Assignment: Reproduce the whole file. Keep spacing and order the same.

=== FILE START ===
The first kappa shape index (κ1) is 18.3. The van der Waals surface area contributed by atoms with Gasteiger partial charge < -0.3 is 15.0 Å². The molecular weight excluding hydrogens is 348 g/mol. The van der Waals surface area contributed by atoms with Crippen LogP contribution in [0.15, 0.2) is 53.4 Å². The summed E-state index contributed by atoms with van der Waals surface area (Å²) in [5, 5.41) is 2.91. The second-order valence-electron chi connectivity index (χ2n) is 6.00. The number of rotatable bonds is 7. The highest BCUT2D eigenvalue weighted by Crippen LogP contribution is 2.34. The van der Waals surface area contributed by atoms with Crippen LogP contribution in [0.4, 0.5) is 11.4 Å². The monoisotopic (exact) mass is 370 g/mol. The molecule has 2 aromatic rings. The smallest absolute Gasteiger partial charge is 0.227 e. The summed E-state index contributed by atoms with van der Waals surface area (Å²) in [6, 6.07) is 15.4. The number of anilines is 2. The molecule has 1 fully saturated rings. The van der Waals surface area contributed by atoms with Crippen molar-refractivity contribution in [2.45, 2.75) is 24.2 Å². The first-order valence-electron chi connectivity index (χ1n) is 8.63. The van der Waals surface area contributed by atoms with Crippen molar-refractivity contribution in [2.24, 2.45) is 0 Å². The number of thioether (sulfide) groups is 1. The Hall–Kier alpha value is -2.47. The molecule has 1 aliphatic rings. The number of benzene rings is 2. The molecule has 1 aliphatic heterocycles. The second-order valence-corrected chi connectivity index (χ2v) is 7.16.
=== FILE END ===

The first kappa shape index (κ1) is 18.3. The van der Waals surface area contributed by atoms with Gasteiger partial charge < -0.3 is 15.0 Å². The molecular weight excluding hydrogens is 348 g/mol. The van der Waals surface area contributed by atoms with Crippen LogP contribution in [0.15, 0.2) is 53.4 Å². The summed E-state index contributed by atoms with van der Waals surface area (Å²) in [5, 5.41) is 2.91. The second-order valence-electron chi connectivity index (χ2n) is 6.00. The number of rotatable bonds is 7. The highest BCUT2D eigenvalue weighted by Crippen LogP contribution is 2.34. The van der Waals surface area contributed by atoms with Crippen LogP contribution in [0.4, 0.5) is 11.4 Å². The monoisotopic (exact) mass is 370 g/mol. The molecule has 2 aromatic rings. The smallest absolute Gasteiger partial charge is 0.227 e. The summed E-state index contributed by atoms with van der Waals surface area (Å²) in [6, 6.07) is 15.4. The number of anilines is 2. The molecule has 1 fully saturated rings. The van der Waals surface area contributed by atoms with Crippen molar-refractivity contribution in [2.45, 2.75) is 24.2 Å². The first-order valence-electron chi connectivity index (χ1n) is 8.63. The van der Waals surface area contributed by atoms with Crippen molar-refractivity contribution in [2.24, 2.45) is 0 Å². The number of thioether (sulfide) groups is 1. The Hall–Kier alpha value is -2.47. The molecule has 1 aliphatic rings. The number of benzene rings is 2. The molecule has 1 aliphatic heterocycles. The second-order valence-corrected chi connectivity index (χ2v) is 7.16.